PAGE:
Posts tagged with "grandma"

Grandma died

The details are scant, as I only found out second-hand through Darren. They say she was on painkillers and went peace­fully in the hos­pi­tal. It was her pain that scared me most; bet­ter to pass on than live with suf­fer­ing through can­cer and chemother­apy at her age, I always thought.

It brings me com­fort to know that Mina, her trusty and loyal maid, was there with her when she died. Also, to know my aunt will be able to go back home to a nor­mal life, instead of dot­ing on my grand­mother indef­i­nitely after giv­ing up her law prac­tice and leav­ing her hus­band and daugh­ter in Canada.

I called my dad, and he seems to be tak­ing it as well as I am. I learned all my Chinese idioms for death by lis­ten­ing to what he’d say in these sit­u­a­tions. One is some­thing like, “She’s passed her body”, which always sounded very spir­i­tual to me and plays on the Chinese belief that our spir­its pass from this world into an ances­tral realm. Another has some­thing to do with becom­ing “fra­grant” or the smell of incense. But when he asked if I knew, he said, “Did you hear that grandma went?”

I just hope my cousin Priscilla is alright. She’s a pint-sized woman (even by Asian stan­dards) who more than makes up for her small stature with a razor sharp tongue and wit, but she was the most ador­ing grand­child I’d ever met when it came to our ma ma.

All of grandma’s kids were already in Hong Kong to be with her1 — many of them fly­ing in from dif­fer­ent parts of Canada — which is a tes­ta­ment to how impor­tant she was. She was the uni­fy­ing force who tied the fam­ily together. Siblings would make peace with each other out of respect for her, and the peace has lasted.

I’m not sad. I was already sad when I was in Hong Kong last year, on the day I left her. Back then, I made my peace, never expect­ing to have the chance to see her again. Instead, I’m glad to have been able to let her know how much she meant to me (even though I wasn’t sure if she remem­bered, with the sever­ity of her Alzheimer’s), to hear her tell her story in her own words, and to cap­ture her voice and char­ac­ter on video.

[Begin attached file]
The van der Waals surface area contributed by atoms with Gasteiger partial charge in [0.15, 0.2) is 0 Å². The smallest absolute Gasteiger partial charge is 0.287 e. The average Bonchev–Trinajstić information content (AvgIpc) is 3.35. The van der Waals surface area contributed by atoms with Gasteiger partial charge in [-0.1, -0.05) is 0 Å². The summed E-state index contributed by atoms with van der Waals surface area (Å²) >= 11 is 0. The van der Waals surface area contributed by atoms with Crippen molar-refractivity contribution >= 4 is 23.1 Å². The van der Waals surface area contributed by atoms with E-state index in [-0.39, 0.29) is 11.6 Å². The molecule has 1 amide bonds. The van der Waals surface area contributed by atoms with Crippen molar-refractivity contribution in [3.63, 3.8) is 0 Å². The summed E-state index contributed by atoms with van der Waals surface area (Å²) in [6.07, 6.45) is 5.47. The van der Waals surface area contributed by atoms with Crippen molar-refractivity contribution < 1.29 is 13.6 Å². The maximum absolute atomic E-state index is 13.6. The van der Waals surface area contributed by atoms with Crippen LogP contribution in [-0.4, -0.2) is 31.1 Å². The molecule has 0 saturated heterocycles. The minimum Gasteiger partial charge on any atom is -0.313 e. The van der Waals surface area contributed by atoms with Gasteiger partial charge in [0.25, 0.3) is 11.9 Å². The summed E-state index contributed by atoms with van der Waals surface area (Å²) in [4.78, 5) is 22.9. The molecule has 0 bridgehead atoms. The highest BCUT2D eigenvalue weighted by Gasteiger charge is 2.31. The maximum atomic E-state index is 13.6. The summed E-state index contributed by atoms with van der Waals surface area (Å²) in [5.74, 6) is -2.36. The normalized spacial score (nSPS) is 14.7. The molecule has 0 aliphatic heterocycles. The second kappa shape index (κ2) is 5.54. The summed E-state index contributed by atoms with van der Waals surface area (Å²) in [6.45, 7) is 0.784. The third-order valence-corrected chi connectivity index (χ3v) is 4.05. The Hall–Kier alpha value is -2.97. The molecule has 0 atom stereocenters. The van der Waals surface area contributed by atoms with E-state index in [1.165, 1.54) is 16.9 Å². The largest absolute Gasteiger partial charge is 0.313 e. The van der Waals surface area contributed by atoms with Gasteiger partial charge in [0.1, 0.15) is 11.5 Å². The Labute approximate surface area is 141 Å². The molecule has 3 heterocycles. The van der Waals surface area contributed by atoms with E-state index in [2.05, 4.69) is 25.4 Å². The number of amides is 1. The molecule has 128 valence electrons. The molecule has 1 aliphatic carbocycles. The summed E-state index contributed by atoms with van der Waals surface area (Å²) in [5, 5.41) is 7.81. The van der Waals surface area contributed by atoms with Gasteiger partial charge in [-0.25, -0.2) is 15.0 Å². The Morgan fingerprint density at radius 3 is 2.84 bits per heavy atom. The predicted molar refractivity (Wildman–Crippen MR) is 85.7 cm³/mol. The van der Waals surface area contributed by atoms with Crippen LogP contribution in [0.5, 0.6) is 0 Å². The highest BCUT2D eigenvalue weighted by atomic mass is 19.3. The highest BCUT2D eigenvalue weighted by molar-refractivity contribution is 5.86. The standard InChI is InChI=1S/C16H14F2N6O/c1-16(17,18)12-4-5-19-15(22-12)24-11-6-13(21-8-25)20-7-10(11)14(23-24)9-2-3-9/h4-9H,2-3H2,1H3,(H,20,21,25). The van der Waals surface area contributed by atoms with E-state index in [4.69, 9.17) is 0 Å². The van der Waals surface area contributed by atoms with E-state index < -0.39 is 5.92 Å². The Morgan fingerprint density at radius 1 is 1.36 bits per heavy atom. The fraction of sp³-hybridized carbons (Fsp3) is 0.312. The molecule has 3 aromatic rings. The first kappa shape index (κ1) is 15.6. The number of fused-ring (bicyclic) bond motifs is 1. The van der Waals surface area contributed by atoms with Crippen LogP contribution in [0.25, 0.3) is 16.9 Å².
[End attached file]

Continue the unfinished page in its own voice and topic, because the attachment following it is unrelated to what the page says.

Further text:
When I see her smil­ing and hear her voice, I see an inno­cence about her I wasn’t used to see­ing. She was always a strong, classy lady.

  1. The excep­tions being my dad and Darren’s dad, who were fly­ing out yes­ter­day and next week respec­tively, until they heard the news. They’re chang­ing flight plans for the funeral. []

Leaving Grandma

Grandma’s kids are lined up to visit over the next few months, each stay­ing with her a few weeks at a time. An uncle flew in a few days before my dad and I left, and another aunt has arrived since.

Grandma says the house will be empty when my uncle leaves, com­pletely for­get­ting that my aunt who’s already there has given up her life to be with her indef­i­nitely. We joke that she’s just another maid to grandma now. Her mem­ory remains patchy; some­times she’s lucid, some­times she’s lost.

I won­der if she’ll even remem­ber if I was here.

Leaving was hard. My aunt hugged me long, told me she’d miss me through the lump in her throat, and promptly went to the bed­room to com­pose her­self. Knowing it was the last time I was going to see her, I hugged and kissed my grandma as much as I could. It was an effort not to cry. Even the maid wiped a tear from her eye with the back of her hand, but none of the other men did, and I won­der if they would have, had they not been in the pres­ence of other men.